Tom: Working on self-releasing the album helped us to try and focus on things creatively in a sense. Creating the artwork, shooting / editing videos, negotiating risograph printed record inserts, screen-printing patches. It has however had its ‘ups and downs’. I didn’t even pick up a guitar or play anything for a good few months and I know Lins has struggled to get into any kind of writing mindset too. I didn’t feel inspired, just overwhelmed by everything really. It took a while to not feel exhausted, anxious and weirdly guilty for what was happening everywhere; but after a while I started to gain back some creative motivation. If we didn’t have the album to focus our energy into I probably would’ve lost my mind!

The only thing that’s been really tough for us is the fact our album was released but we couldn’t tour or even play a single show to support it

Tom Hudson – Magick Mountain

Kieran: When writing the album did you guys have a clear vision of the sound or was it something that developed through playing?

Tom: Pretty much! We didn’t want to go overboard with the production on it. We’d played the majority of the tracks many times at chaotic, sweaty shows that the muscle memory was already set in place. We wanted the album to feel cohesive and unpolished, as if you were standing in the middle of the practice room with us. If Lins slips into a fuzzy solo, we’d make a conscious effort to not have a rhythm guitar overdub underneath it, because that’s not how it would sound live. We want it to sound like a 3 piece, each having our sonic space to fill… but keeping it real and ready. Me and Lins spent hours at our practice space-come DIY recording studio, learning more about how to record the guitars ourselves. Which mic sounded better on which amp OR which fuzz pedal is going to give this track or part it’s own character.

Kieran: What’s your favourite track on the album and why?

Tom: Damn! That’s a tough one. It’s like choosing your favourite kid, haha! For me it would be Infinity X2. It’s one of the later songs we wrote so maybe that freshness makes me like it more. I also feel like it’s got a little bit of everything in it. It starts with trashy, garage-punk verses, goes into a mini psychedelic breakdown and then finishes on a fuzzy riff out at the end!

Kieran: You’ve taken a very DIY approach to the album and as an ethos as a band, what drove you to make this decision?

Tom: It’s a combination of things really… We’ve all been in bands before at varying levels, on indie & major labels, had different publishers, managers, etc etc – and I think from very early on in the band we made a bit of an unwritten rule to remain in control of things as much as possible. Another important ethos behind the band was to have fun with it and not get too bogged down by some of the pressures and struggles that we’ve faced with other ventures in the past. We’ve tried to do as much of it as we can ourselves and the things that we can’t do we’ve ended up asking people to help us that we’ve met along the way. It’s constantly a learning curve but I feel proud that we’ve released our first album ourselves, with fuck all money and a only handful of people working on it. It’s definitely been a lot of hard work, but that’s made it all the more satisfying.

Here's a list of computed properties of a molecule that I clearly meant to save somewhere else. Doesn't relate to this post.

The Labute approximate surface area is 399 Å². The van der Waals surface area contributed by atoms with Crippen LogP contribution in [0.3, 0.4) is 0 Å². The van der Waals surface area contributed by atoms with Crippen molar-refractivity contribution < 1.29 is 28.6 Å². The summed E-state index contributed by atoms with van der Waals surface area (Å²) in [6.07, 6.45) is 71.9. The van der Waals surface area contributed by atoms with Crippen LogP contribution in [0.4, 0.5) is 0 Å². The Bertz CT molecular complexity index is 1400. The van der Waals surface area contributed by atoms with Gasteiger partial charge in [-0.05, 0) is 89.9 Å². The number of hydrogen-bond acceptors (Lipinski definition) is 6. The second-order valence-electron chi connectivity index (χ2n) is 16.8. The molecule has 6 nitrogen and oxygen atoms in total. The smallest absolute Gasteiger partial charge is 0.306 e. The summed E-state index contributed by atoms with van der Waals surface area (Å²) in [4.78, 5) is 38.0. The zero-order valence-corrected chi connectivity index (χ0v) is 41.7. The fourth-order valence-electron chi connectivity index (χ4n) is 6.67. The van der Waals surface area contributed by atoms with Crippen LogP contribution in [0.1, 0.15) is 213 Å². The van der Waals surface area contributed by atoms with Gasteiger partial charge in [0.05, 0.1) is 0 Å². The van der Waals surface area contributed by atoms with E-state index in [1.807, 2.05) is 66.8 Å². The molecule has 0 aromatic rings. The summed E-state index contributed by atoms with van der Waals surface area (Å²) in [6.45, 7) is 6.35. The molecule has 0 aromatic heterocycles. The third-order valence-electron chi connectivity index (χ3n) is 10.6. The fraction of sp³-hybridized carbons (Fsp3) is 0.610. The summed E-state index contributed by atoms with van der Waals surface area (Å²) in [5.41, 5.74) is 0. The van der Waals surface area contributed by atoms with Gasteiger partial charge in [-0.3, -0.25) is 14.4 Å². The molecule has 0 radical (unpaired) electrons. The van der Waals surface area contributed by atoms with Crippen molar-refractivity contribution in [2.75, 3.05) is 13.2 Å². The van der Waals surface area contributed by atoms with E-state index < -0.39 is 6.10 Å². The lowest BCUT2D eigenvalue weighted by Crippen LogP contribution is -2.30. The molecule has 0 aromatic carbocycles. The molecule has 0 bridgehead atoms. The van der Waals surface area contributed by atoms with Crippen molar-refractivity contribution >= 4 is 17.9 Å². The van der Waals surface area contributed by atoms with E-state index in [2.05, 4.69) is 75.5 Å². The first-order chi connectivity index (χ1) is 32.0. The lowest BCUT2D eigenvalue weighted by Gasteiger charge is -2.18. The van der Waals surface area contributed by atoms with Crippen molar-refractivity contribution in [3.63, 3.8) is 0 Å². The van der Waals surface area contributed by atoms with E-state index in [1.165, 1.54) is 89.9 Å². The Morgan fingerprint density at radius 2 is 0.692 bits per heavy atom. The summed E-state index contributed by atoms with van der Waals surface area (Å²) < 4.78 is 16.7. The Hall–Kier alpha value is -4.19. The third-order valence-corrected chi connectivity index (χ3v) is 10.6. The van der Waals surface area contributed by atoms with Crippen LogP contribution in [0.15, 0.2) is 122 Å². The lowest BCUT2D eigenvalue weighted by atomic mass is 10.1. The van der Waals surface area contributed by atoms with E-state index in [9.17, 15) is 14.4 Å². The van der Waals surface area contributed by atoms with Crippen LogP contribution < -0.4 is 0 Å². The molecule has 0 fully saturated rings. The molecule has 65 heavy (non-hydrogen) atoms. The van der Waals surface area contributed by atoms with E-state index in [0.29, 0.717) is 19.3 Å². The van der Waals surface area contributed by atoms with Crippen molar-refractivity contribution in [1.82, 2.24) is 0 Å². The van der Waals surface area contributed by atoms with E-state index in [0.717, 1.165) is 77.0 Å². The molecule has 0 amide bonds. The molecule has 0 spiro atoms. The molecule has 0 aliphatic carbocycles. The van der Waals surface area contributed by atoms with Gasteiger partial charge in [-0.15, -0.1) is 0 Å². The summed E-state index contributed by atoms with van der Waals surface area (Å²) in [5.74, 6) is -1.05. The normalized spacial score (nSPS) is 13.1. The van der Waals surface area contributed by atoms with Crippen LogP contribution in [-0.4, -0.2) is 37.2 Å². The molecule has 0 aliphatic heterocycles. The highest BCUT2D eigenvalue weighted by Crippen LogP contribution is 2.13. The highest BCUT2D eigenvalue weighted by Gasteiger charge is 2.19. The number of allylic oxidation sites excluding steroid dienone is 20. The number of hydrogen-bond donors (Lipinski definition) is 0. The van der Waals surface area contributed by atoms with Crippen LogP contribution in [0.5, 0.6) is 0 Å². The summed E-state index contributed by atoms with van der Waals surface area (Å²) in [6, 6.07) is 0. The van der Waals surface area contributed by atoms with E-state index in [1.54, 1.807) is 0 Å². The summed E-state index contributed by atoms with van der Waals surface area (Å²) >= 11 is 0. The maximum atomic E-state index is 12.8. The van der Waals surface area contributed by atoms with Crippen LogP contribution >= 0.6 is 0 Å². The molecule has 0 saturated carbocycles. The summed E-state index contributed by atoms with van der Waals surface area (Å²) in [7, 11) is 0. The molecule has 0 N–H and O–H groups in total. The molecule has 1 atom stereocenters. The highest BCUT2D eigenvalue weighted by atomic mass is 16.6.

Kieran: Has being in control of every aspect of the band been rewarding and what advice would you give other bands who want to follow the same approach?

Tom: Yeah for sure! One thing that’s taken me a while to learn is how important it is to try as hard as you can to keep the rights / masters to your own songs. It might sound pretty obvious but I’ve seen a lot of bands come out of some shady record deals where they’re given a sum of money to keep make/release a record, then the money runs out and they realise that the record label own the rights to everything for 30 odd years (or more!). Another bit of advice is that there’s no harm in asking – hit up people (in a friendly and relevant way!) on socials or if you know someone is a friend of a friend etc and do your research. There’s a lot to learn and it’s definitely been our collective experience that’s helped to make this work – me with the artwork/video stuff, Lins has also worked as a project manager for arts/music organisations for a few years so is good with writing funding bids, looking after budgets, timescales etc (as well as shredding!) and Nestor has done a bunch of copywriting work so he’s worked on our bios, web copy etc. We try to pool our skills as much as possible, which has meant putting a hell of a lot of time in but we love it! A lot of things you do just pick up along the way. We’d also definitely recommend checking out the Launchpad programme (who support Yorkshire artists and bands) and Help Musicians who have both really helped us out.

Kieran: Lastly, what can we expect from you guys in 2021 and beyond?

Tom: Well we’ve got a couple of ‘socially distanced’ gigs booked at Magbate Bleach in Leeds and YES Manchester in Feb – so fingers crossed that goes ahead. And any gigs in general! We’re also currently working on releasing some of the album cuts as part of a live session in the not too distant future. We’re already talking about writing and recording some new ideas that will hopefully blossom next year. Stay tuned!